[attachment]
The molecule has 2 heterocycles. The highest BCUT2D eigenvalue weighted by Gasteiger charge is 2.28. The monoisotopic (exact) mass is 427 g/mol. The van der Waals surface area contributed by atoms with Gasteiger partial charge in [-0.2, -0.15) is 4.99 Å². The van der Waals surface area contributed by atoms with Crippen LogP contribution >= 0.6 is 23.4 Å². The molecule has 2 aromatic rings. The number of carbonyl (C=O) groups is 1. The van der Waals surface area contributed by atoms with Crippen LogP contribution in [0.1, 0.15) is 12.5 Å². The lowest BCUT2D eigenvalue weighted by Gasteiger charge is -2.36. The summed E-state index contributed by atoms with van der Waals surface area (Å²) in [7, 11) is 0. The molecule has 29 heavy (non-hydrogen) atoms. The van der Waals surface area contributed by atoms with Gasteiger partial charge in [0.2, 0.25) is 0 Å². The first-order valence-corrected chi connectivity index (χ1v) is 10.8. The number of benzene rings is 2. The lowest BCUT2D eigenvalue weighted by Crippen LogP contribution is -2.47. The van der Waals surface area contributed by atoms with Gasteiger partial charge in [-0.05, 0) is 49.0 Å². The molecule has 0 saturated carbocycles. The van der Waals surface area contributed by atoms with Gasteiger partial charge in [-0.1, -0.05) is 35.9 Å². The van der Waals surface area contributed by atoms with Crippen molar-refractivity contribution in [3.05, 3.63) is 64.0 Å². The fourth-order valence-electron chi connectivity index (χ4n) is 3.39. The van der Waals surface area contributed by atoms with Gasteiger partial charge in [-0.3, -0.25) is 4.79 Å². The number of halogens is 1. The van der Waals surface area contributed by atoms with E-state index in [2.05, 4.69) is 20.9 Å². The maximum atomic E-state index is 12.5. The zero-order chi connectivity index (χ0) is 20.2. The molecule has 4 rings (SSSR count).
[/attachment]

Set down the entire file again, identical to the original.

The molecule has 2 heterocycles. The highest BCUT2D eigenvalue weighted by Gasteiger charge is 2.28. The monoisotopic (exact) mass is 427 g/mol. The van der Waals surface area contributed by atoms with Gasteiger partial charge in [-0.2, -0.15) is 4.99 Å². The van der Waals surface area contributed by atoms with Crippen LogP contribution >= 0.6 is 23.4 Å². The molecule has 2 aromatic rings. The number of carbonyl (C=O) groups is 1. The van der Waals surface area contributed by atoms with Crippen LogP contribution in [0.1, 0.15) is 12.5 Å². The lowest BCUT2D eigenvalue weighted by Gasteiger charge is -2.36. The summed E-state index contributed by atoms with van der Waals surface area (Å²) in [7, 11) is 0. The molecule has 29 heavy (non-hydrogen) atoms. The van der Waals surface area contributed by atoms with Gasteiger partial charge in [0.2, 0.25) is 0 Å². The first-order valence-corrected chi connectivity index (χ1v) is 10.8. The number of benzene rings is 2. The lowest BCUT2D eigenvalue weighted by Crippen LogP contribution is -2.47. The van der Waals surface area contributed by atoms with Gasteiger partial charge in [-0.05, 0) is 49.0 Å². The molecule has 0 saturated carbocycles. The van der Waals surface area contributed by atoms with Gasteiger partial charge in [-0.1, -0.05) is 35.9 Å². The van der Waals surface area contributed by atoms with Crippen molar-refractivity contribution in [3.05, 3.63) is 64.0 Å². The fourth-order valence-electron chi connectivity index (χ4n) is 3.39. The van der Waals surface area contributed by atoms with Gasteiger partial charge in [-0.3, -0.25) is 4.79 Å². The number of halogens is 1. The van der Waals surface area contributed by atoms with E-state index in [2.05, 4.69) is 20.9 Å². The maximum atomic E-state index is 12.5. The zero-order chi connectivity index (χ0) is 20.2. The molecule has 4 rings (SSSR count).